|Ebenezer Cobb Morley|
I have to admit that I’m really excited by the fact that Hillcrest High School has launched varsity soccer as a new sport at the school.
Like most everybody, I’m somewhat familiar with the sport, but there’s a lot that I don’t know about it. Soccer is the most popular sport in the world, but it’s not played much in our part of the world outside of large cities like Mobile or YMCA youth programs. I know that, for the most part, you can’t touch the ball with your hands and the object of the game is to kick the ball into the net.
When I worked at the newspaper Waynesboro, Miss., the large high school there, which was similar to Hillcrest in many ways, had a well-developed girls soccer program, but if memory serves me correctly they did not have soccer for boys. Wayne County High’s girls soccer team was pretty good, and I remember several of their players going on to play college soccer after high school.
I think it’s important to note that those girls wouldn’t have had the opportunity to play college sports in more traditional girls sports like softball had it not been for the opportunity provided to them by high school soccer.
Now that Hillcrest has soccer, I find myself wanting to learn more about the sport for a couple of reasons. I want to be able to follow the games closely and know what’s going on, and I also want to do it justice in the newspaper each week.
I remembered reading somewhere that soccer originally only had 13 rules, called the “Laws of the Game,” which were written in December 1863 by English sportsman Ebenezer Cobb Morley at a meeting of the Football Association at The Freemasons’ Tavern in London. These handwritten rules were short and only took up a couple of pieces of paper. (Today, there are 17 official rules, and a copy of the International Football Association’s rule book is 210 pages long.)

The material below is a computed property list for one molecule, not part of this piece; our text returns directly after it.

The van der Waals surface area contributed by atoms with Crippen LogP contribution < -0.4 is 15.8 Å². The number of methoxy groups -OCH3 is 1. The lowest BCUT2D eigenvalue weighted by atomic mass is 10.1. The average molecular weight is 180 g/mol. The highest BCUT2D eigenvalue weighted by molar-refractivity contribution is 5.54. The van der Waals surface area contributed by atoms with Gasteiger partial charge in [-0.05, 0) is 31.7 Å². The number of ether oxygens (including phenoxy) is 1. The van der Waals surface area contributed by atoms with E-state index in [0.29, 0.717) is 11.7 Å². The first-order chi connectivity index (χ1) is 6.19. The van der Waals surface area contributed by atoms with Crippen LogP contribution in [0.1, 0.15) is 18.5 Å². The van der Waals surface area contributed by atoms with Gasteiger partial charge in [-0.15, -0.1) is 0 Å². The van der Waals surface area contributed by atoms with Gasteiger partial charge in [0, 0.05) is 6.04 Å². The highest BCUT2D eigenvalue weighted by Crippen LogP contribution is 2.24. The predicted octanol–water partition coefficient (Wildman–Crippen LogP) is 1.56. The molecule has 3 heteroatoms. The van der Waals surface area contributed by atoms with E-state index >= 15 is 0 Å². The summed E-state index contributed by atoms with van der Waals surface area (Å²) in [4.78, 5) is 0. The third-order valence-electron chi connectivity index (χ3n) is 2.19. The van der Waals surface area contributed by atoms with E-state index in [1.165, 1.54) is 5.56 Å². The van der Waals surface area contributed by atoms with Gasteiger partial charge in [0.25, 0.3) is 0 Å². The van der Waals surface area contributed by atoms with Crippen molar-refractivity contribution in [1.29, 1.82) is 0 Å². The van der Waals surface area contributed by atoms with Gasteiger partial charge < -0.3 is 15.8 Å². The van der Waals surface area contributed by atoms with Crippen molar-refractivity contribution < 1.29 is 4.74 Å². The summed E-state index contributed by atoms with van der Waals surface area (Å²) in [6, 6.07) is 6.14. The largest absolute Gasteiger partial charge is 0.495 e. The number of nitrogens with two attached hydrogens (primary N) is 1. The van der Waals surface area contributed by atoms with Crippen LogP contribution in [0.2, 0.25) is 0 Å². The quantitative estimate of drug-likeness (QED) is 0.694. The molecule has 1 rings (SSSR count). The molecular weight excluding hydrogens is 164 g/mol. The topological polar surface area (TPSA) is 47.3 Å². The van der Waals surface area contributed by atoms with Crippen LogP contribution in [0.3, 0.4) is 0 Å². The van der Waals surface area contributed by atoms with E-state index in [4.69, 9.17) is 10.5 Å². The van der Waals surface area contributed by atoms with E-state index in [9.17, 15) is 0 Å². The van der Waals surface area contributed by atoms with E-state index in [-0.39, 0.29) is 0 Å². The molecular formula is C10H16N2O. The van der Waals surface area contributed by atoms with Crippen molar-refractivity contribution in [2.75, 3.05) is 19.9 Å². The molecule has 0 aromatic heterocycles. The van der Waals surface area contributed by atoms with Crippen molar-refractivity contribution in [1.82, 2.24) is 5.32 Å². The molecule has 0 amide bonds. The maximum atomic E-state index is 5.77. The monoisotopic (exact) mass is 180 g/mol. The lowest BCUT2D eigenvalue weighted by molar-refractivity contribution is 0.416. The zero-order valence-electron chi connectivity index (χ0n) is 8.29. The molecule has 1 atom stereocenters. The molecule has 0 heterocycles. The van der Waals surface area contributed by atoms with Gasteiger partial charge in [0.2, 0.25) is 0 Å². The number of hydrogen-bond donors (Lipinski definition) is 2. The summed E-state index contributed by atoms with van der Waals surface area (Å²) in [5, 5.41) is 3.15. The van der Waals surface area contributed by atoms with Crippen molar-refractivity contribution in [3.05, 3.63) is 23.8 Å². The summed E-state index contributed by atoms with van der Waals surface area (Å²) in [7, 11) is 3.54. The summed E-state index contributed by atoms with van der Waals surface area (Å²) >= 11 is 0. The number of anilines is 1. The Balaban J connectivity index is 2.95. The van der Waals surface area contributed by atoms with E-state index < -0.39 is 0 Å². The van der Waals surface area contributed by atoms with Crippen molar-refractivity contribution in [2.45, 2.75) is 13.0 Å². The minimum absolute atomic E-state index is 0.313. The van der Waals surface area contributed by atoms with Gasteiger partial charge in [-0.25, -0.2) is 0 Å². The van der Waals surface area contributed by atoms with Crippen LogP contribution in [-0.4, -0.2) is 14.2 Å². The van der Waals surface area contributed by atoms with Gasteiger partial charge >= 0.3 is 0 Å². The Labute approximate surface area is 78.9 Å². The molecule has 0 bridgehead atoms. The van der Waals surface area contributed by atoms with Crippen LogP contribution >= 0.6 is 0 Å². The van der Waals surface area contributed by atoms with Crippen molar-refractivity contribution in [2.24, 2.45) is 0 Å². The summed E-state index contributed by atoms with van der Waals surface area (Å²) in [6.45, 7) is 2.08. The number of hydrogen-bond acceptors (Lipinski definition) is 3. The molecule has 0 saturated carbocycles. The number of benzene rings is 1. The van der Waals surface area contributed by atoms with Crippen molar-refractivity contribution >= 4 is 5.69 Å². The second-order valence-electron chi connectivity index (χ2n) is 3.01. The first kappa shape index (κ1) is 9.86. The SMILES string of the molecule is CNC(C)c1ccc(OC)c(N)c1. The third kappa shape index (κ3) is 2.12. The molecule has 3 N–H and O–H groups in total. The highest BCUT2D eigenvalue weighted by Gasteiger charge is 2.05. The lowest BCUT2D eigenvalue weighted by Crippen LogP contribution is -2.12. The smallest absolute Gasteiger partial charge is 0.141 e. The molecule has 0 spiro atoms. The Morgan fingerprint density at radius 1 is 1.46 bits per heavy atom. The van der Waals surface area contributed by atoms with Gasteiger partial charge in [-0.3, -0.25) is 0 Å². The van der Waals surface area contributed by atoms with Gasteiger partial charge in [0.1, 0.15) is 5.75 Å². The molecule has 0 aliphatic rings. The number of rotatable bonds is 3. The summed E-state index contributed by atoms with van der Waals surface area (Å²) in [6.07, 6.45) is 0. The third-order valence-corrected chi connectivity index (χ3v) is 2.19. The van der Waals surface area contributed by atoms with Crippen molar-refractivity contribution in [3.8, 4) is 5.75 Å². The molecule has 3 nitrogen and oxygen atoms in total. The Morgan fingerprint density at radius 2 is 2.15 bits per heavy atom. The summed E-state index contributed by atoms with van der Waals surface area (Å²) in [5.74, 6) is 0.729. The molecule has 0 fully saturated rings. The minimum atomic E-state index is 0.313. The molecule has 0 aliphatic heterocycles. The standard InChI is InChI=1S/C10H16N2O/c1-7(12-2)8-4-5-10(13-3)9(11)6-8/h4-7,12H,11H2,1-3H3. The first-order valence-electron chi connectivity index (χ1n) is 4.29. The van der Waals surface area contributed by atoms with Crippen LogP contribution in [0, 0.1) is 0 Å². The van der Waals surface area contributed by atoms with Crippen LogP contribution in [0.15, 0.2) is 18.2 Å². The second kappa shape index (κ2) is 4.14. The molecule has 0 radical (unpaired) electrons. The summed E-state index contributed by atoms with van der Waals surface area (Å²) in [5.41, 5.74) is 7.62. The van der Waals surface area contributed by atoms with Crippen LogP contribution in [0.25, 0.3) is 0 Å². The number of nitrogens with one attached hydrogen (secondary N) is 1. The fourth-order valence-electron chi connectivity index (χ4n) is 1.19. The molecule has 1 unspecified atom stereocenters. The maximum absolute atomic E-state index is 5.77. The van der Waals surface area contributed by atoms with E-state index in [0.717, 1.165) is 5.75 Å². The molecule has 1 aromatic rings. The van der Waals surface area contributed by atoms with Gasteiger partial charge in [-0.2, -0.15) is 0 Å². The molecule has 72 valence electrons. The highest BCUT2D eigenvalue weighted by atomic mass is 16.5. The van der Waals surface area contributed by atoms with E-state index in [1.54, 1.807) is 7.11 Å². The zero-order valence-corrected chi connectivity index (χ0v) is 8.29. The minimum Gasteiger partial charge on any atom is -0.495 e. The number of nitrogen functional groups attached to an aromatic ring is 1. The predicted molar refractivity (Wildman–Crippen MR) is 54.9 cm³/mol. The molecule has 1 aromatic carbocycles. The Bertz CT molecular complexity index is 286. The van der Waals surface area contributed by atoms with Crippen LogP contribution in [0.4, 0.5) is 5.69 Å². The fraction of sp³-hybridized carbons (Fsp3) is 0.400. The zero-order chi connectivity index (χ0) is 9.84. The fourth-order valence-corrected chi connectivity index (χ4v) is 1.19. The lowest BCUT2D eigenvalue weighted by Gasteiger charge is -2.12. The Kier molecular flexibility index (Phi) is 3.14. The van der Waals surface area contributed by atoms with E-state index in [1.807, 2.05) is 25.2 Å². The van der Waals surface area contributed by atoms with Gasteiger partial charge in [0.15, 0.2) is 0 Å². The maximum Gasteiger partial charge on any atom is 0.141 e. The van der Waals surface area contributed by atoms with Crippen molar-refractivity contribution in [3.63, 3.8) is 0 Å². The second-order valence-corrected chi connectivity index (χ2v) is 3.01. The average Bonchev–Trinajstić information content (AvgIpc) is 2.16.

I’d never read these original “Laws of the Game” before Monday, but thanks to Google, I found them online and read them from start to finish in the space of a few minutes. Some of them didn’t make complete sense to me, but maybe they will when I see them in action. Reading them also made me want to find a soccer game to watch on TV and also caused me to wonder how much a used copy of “Soccer for Dummies” would cost on Amazon.
It also dawned on me that there could be a need for local soccer officials or referees. My feeling is that the soccer rules aren’t as complex as the rules of regular football, so becoming a certified soccer referee might be something young men or women might want to explore if they’d like to make a little extra money on the side.
In the end, I’m looking forward to watching Hillcrest play soccer, and I hope that the community will turn out to watch this novel new sport in Evergreen. James Riley Jr. will serve as head coach for both the boys and girls teams, and he will have the distinction of being the first head soccer coach at Hillcrest. Perhaps years from now, local soccer fans will look back to this time in the same way that we look back at the early beginnings of soccer in the 1860s.